Betwixt and Between Revisited

While the fans of their natural rivals prepare to watch the only games that really matter in modern college basketball, the fans at Wake are left to watch only another player leave their program.

While fans at North Carolina, Duke and N.C. State gather around the TV to cheer on their teams in the NCAA Tournament, those fans still invested in the fortunes of Wake basketball are digesting the news that Donovan Mitchell will transfer and debating what that means.

In itself, it’s no staggering blow. Mitchell showed promise as a sophomore, particularly as a shooter capable of making 43 percent of his shots from 3-point range. But he played only 11.3 minutes a game and averaged 2.9 points and 2.2 rebounds.

If there’s a concern, it should be over the trend that appears to be accelerating coming out of Danny Manning’s fourth season as head coach.

The way I see it, as I wrote back on Feb. 27, there’s two ways of building a competitive college basketball program in today’s times.

A coach can recruit the best players available, and hope to get the most out of them before they bolt for the pros. That’s how Mike Krzyzewski has Duke back in the hunt for a sixth national title, and why I think Kentucky is one of the real sleeper teams in the NCAA Tournament field.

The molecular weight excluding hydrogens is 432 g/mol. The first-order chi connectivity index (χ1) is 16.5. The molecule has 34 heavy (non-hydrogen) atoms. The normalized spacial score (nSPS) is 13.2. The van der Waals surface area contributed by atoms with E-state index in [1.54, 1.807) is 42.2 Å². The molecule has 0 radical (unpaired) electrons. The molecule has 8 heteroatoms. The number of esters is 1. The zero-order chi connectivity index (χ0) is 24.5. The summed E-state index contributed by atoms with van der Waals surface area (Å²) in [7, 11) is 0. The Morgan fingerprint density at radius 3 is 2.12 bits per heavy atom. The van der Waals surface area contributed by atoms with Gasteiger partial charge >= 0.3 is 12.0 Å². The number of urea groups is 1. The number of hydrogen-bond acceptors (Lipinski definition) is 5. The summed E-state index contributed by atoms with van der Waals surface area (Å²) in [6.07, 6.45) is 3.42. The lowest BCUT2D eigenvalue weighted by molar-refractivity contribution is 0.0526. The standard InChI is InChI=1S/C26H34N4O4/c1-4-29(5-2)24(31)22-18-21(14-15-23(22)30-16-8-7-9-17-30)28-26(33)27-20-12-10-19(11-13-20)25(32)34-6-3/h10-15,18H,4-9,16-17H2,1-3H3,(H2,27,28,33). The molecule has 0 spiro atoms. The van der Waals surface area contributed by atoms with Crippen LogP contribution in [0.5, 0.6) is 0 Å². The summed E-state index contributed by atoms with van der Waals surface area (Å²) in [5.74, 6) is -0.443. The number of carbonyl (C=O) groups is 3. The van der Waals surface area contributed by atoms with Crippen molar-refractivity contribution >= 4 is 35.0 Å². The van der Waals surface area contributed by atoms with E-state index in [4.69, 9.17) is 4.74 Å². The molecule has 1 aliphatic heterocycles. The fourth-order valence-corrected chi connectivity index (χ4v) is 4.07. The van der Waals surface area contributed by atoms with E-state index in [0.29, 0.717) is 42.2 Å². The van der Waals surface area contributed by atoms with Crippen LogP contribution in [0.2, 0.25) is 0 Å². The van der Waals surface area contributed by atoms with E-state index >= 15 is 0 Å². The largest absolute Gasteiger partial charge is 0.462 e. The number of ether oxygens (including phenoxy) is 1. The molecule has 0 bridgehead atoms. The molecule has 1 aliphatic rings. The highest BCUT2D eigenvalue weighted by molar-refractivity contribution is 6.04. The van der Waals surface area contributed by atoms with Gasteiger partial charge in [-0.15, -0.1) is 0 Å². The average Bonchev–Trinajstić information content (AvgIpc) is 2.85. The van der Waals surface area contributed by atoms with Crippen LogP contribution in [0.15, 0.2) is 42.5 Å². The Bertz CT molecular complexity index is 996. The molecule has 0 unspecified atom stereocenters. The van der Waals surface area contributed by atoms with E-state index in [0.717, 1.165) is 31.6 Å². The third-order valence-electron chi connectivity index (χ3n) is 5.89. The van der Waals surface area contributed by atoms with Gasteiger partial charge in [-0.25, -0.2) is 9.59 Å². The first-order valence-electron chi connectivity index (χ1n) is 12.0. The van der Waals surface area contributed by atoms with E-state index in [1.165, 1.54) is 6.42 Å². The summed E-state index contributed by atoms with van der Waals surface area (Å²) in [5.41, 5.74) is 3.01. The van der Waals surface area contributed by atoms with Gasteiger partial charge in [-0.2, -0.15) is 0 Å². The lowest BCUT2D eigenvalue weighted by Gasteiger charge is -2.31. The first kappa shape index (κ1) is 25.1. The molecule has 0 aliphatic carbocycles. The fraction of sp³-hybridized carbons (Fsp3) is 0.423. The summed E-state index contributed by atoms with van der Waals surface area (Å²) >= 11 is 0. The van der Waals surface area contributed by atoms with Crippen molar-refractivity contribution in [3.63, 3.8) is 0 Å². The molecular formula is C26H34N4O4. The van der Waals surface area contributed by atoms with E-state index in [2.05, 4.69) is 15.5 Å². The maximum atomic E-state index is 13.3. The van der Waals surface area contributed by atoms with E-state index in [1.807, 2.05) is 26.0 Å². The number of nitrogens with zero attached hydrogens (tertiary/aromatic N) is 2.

Or a coach can recruit good players he feels will fit his program, keep them around long enough to coach them up, and forge a tough, smart, battle-hardened unit capable of conquering the college basketball world. And that’s how Tony Bennett of Virginia conquered the ACC in 2017-18.

The problem for Manning, as I wrote a few weeks back, is that he has found himself caught betwixt and between.

He has yet to land the kind of players that change the direction of a program the day they arrive. And he keeps losing players who might, at some point along the way, help pull the Deacons out of their customary spot among the lower echelons of the ACC.

By my count, Manning has recruited 14 freshman to Wake. Two, John Collins and Dinos Mitoglou, have left the program for the pros. No one should blame the players or Manning for that. If anything, that’s a compliment to Manning for helping to make Collins and Mitoglou millions.

But that still leaves 12 players. And of that dozen, five (Rondale Watson, Cornelius Hudson, Samuel Japhet-Mathias, Rich Washington and Mitchell) have either on their own volition or not departed for the next step on their basketball journeys.

One, Mitchell Wilbekin, concluded his career at Wake. So the question that looms over the program is, of the remaining half-dozen (Bryant Crawford, Doral Moore, Brandon Childress, Olivier Sarr, Chaundee Brown and Melo Eggleston) how many will be suiting up for the Deacons to start Manning’s fifth season at the helm?

And will those remaining, along with the incoming class of Jaylen Hoard, Isaiah Mucius, Sharone Wright, Jr. and Jamie Lewis and anybody Manning might be able to land on the open grad-transfer market, be enough to pull the program out of the doldrums it has wallowed in these past eight years?